As of December 31, 2014, I retired from full-time teaching in Humboldt State University's Department of History. While this website will remain online, it is no longer maintained.

History 110 - Dr. Gayle Olson-Raymer

The Geographical Consequences of Manifest Destiny

Today we begin our third unit of study - Movement Westward John Gash painting "American Progress"and Manifest Destiny. This newest chapter in our story

We have come to call this period of U.S. history the era of Manifest Destiny. To get a better understanding of this era, we will begin with this famous painting - American Progress - painted by John Gast in 1872.

Three absolute beliefs were, and continue to be, attached to this idea of Manifest Destiny:

  1. Americans would geographically, politically, and economically expand to the continental limits.
  2. Americans would Americanize all people living within the continental limits.
  3. Americans would conquer both the people who resisted Americanization and the natural geographical forces that stood in their way.

These three beliefs will shape our discussion for the next four weeks.


Discussion Goals: The Geographical Consequences of Manifest Destiny

  1. To get a picture of what life was like in the United States in 1800.
  2. To gain an understanding of the expansion process that took place in North America between 1800 and 1853.
  3. To understand the reasons Americans moved westward to expand the boundaries of the United States.

Discussion Goal #1: To get a picture of what life was like in the United States in 1800

To set the stage for our discussion, let's get a mental picture of what it was like to be an Americans in 1800 when the era of Manifest Destiny was beginning.


Discussion Goal 2: To gain an understanding of the expansion process that took place in North America between 1800 and 1853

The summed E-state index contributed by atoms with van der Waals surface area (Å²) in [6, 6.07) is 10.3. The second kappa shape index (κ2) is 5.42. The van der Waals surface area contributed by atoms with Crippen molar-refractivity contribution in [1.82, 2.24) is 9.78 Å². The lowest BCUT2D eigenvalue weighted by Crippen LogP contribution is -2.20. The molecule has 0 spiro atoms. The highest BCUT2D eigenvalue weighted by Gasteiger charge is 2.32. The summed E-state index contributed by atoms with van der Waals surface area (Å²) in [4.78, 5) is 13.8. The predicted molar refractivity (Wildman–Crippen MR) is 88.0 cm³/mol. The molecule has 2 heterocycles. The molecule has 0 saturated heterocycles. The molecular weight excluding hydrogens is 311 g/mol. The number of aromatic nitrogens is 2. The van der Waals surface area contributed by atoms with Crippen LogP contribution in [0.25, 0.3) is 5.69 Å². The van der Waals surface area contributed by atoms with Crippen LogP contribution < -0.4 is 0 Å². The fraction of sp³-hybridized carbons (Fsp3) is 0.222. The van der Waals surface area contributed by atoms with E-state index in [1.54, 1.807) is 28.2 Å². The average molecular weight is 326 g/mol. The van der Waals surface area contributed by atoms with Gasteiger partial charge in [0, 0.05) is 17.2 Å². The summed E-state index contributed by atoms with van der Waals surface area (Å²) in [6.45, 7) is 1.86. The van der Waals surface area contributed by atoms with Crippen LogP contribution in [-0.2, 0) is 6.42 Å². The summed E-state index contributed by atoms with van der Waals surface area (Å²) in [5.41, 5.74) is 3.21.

Map of US in 1800

At the turn of the 19th century, Americans began to think about how to expand their continental boundaries. As they did so, they faced several enormous obstacles:

But despite these formidable obstacles, in just 53 years, the Americans moved confidently across the continent, conquering the natural barriers, Indian Nations, and the foreign nations. And they accomplished that task without any reliable transportation - no roads or trains - and without any type of communication - no telegraphs lines or phones.

So, just how did these newly-independent people come into geographical and political control of an entire continent in just 53 years? How did they go from controlling just under 1/3 of the continent in 1800 to gaining another 1/3 from the French, almost another 1/3 from the Mexicans, the remainder of the continental U.S. from Spain and Britain, and Alaska from the Map of U.S. in 1853Russians?

The answer is that they moved aggressively and confidentally across the continent because they were armed with their strong belief in their God-given right to conquer and tame the land and to make it a safe haven for democracy. In so doing, Americans moved the geographical process of Manifest Destiny via four avenues: Purchase, Diplomacy, Appropriation, and War.